You’ve probably seen any number of electronic devices that had a simple red light to indicate if something was on or off. That was most probably an LED. 

They actually were the perfect solution for such simple lights. They used very little power, were cheap to make, and they almost never failed.

In 1969, Hewlett Packard introduced the HP5082-7000. It was a series of LED lights connected to an integrated circuit and could display simple letters or numbers. It was the world’s first digital display.

In the 1970s, the price of LEDs dropped to under five cents for simple red ones. Further advances in semiconductors resulted in the creation of yellow and green LEDs during the period. 

However, developing LEDs that produced shorter wavelengths of light towards the blue end of the spectrum proved to be difficult. There were weak blue-violet LEDs produced as early as 1972, but nothing bright and truly blue.

The big breakthrough came in 1993 when Shuji Nakamura of the Nichia Corporation in Japan demonstrated a bright blue LED using Gallium Nitride as the basis for the diode. Simultaneously, Isamu Akasaki and Hiroshi Amano of Nagoya University were also developed

The development of a blue LED was actually a huge breakthrough. Nakamura, Akasaki, and Amano were awarded the 2014 Nobel Prize in Physics for their discovery. 

Why was a blue LED such a big deal? Because blue is necessary to create white light LEDs. White isn’t a color, it’s a mix of colors. In particular, you can get it by mixing the primary colors of red, green, and blue. No blue light, no white light. 

That being said, just taking three different colors of LEDs didn’t produce a very good white light.  The better white LEDs were just blue or ultraviolet LEDs with a phosphor coating which created white light.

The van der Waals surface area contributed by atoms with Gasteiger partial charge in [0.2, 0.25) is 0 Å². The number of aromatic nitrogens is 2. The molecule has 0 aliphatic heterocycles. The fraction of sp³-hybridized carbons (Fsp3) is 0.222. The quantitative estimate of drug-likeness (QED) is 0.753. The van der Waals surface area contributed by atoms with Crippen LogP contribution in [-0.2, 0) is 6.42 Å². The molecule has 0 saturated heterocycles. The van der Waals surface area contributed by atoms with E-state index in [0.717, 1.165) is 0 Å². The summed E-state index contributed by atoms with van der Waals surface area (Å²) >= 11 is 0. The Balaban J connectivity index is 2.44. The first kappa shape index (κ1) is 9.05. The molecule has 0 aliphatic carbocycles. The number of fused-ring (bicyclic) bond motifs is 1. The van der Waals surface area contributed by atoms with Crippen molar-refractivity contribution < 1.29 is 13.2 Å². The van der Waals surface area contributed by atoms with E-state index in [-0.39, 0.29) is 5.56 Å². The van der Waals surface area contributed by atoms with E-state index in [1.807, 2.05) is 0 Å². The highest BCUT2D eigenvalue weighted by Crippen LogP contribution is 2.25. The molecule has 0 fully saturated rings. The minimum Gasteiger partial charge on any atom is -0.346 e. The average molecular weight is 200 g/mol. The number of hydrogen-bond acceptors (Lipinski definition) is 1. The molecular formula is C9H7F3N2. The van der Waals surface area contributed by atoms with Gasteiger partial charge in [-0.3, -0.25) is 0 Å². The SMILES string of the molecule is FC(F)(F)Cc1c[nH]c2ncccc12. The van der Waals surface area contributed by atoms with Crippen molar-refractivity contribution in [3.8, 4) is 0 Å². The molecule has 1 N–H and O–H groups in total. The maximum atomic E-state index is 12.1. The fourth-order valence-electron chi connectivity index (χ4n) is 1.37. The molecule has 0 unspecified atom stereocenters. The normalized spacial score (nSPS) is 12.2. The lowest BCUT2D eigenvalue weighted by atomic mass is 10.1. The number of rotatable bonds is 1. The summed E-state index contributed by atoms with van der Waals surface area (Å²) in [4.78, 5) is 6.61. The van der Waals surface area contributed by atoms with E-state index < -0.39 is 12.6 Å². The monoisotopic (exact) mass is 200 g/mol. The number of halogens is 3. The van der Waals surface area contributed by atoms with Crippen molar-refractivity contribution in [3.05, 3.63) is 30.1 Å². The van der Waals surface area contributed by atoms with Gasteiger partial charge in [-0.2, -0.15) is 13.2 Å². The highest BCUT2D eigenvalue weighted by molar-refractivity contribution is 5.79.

The first white LED was released by the Nichia Corporation in 1995. 

These first white LEDs that were commercially released in the late 90s were expensive, not very efficient, and had a poor quality of light. 

However, throughout the first two decades of the 21st century, LED technology has continued to improve.

The brightness of LED light has improved dramatically, the color of white LED bulbs has improved, and the cost has come down. 

The initial argument in favor of LED bulbs was that even though they cost more, the reduced electrical consumption coupled with their longer lifespan made them a better deal than cheap incandescent bulbs. 

Even though that was true, many people balked at paying such a large amount for just a light bulb. 

However, within the last five years, prices have dropped to such a point that even the purchase of an LED bulb is a simple decision for most people. In my home, literally every lightbulb is an LED bulb today.  About 5 years ago, I made the switch and started to replace my incandescent bulbs with LED bulbs whenever they burned out.

A cursory check over on Amazon.com showed that the cost of white LED bulbs is now about the same as traditional incandescent bulbs.